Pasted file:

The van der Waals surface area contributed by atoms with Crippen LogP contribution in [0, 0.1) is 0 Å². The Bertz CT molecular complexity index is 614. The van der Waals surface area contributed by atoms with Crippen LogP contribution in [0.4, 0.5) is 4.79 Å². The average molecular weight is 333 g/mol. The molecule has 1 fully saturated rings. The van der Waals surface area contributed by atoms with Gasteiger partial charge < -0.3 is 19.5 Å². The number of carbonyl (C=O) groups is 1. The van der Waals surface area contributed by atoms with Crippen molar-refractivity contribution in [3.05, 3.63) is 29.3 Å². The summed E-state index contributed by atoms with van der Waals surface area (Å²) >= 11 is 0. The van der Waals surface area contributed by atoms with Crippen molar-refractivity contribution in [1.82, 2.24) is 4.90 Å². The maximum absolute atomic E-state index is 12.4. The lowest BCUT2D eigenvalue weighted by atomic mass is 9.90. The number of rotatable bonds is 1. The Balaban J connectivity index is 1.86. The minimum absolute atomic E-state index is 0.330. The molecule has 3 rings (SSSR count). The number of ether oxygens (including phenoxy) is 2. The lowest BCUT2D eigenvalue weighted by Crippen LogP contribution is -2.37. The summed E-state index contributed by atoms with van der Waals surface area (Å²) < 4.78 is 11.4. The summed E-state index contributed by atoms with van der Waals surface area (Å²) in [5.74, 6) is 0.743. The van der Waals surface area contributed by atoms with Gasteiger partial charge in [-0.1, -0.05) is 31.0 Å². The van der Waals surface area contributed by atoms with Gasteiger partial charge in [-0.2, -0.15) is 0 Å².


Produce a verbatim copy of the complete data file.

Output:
The van der Waals surface area contributed by atoms with Crippen LogP contribution in [0, 0.1) is 0 Å². The Bertz CT molecular complexity index is 614. The van der Waals surface area contributed by atoms with Crippen LogP contribution in [0.4, 0.5) is 4.79 Å². The average molecular weight is 333 g/mol. The molecule has 1 fully saturated rings. The van der Waals surface area contributed by atoms with Gasteiger partial charge < -0.3 is 19.5 Å². The number of carbonyl (C=O) groups is 1. The van der Waals surface area contributed by atoms with Crippen molar-refractivity contribution in [3.05, 3.63) is 29.3 Å². The summed E-state index contributed by atoms with van der Waals surface area (Å²) >= 11 is 0. The van der Waals surface area contributed by atoms with Crippen molar-refractivity contribution in [1.82, 2.24) is 4.90 Å². The maximum absolute atomic E-state index is 12.4. The lowest BCUT2D eigenvalue weighted by atomic mass is 9.90. The number of rotatable bonds is 1. The Balaban J connectivity index is 1.86. The minimum absolute atomic E-state index is 0.330. The molecule has 3 rings (SSSR count). The number of ether oxygens (including phenoxy) is 2. The lowest BCUT2D eigenvalue weighted by Crippen LogP contribution is -2.37. The summed E-state index contributed by atoms with van der Waals surface area (Å²) < 4.78 is 11.4. The summed E-state index contributed by atoms with van der Waals surface area (Å²) in [5.74, 6) is 0.743. The van der Waals surface area contributed by atoms with Gasteiger partial charge in [-0.1, -0.05) is 31.0 Å². The van der Waals surface area contributed by atoms with Gasteiger partial charge in [-0.2, -0.15) is 0 Å².